Construction is moving forward as planned after Hammond officials issued a stop work order last week claiming the city’s building department was not properly notified after a 35-foot-tall wall collapsed last month at the School City of Hammond’s new school construction project behind the current Hammond High School.
City officials issued the order on the project last week after they say a plumbing inspector working for the city happened upon the fallen wall in a regular inspection of the project on July 31.
The inspector then notified Hammond Building Commissioner Bob Vale who contacted project managers at The Skillman Corp. on Aug. 1 with the stop work order to “figure out what happened and make sure it doesn’t happen again.”
The $115 million project, funded through referendum support, is a total of 340,000 square feet and will house academic wings, two gymnasiums and a pool complex for Hammond’s new secondary school, scheduled for completion in fall 2021.
School and Skillman officials said they first learned on July 22, a Monday, of the collapse of the 52-foot-long wall corridor separating what is to become a theater area and high school gymnasium.
Skillman Senior Vice President Scott Cherry said no one was on site or injured at the time of the collapse and that engineers are exploring the role strong storms that blew over the weekend before may have played in the structural integrity of the wall.
“The weather either caused it or compounded it,” Cherry said. “We don’t know yet.”
He said the area surrounding the wall was immediately sealed off and the entire construction site was shut down for at least a day after the rubble was first discovered to allow engineers to assess the damage.
A roughly 10,000-square-foot area immediately surrounding the fallen wall remains quarantined pending the results of an engineering report to determine the cause of the wall’s failure.
Cherry said that motion-activated cameras were triggered by wind gusts the weekend in question in July, but that the cameras were not positioned in place to capture the wall falling.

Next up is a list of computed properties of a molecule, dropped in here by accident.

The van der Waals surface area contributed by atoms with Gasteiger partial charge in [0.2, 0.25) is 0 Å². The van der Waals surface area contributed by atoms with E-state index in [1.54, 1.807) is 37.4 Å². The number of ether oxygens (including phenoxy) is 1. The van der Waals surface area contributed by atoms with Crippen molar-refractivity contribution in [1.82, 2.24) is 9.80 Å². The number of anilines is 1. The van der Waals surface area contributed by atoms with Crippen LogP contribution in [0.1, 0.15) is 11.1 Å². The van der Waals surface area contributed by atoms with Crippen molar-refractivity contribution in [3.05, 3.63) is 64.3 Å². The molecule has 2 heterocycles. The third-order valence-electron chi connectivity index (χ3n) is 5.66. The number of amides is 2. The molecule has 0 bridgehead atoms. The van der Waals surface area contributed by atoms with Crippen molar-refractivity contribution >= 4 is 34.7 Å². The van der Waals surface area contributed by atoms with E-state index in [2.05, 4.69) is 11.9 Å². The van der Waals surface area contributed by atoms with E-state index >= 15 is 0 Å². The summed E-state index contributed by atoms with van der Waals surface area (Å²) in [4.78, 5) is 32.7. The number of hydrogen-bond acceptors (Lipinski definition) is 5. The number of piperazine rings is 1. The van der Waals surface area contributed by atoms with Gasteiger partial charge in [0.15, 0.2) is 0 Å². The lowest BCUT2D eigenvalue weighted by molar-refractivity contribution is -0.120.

In an interview with The Times, Hammond Mayor Thomas McDermott Jr. expressed frustration with Skillman’s delay in notifying the city of the collapse.
“The worst day of my life would be if someone was hurt because of the negligence of a contract,” McDermott said. “I don’t think it’s very common at all for this to happen. They should’ve taken the proper precaution and informed everybody.”
Skillman did not contact the city because the team’s immediate focus was to secure the site and work with the school city, engineers and insurance teams to evaluate the damage, Cherry said.
“Right away we get into recovery mode,” Cherry said. “When a wall falls like that, our first instinct is safety. Let’s double check everything on the site.”
School City of Hammond Superintendent Scott Miller said, after a Tuesday night school board meeting, that failure to contact the city was not intentional and that the school city would immediately reach out to the Hammond building department with any future issues.
“From the school city’s point of view, we had never experienced something like that,” Miller said. “It just didn’t immediately register that we would need to call the building inspector.”
Vale, the city building commissioner, said in his past experience it’s been professional courtesy to reach out to the city about structural failures. He said the stop work order issued Aug. 1 was lifted late in the day Monday after a team of engineers and a masonry specialist visited the site.
“We don’t have any concerns moving forward,” Vale said. “We feel comfortable everything is being run right.”
Although Skillman still awaits the results of engineering reports, Cherry said the wall collapse should not have a major effect on the project’s schedule. If anything, he said, it’s heightened awareness on the project.
“The positive is it happened on the weekend and nobody got hurt,” Cherry said. “You have a heightened awareness, you’re double-checking and triple-checking things. We’re being very conservative.”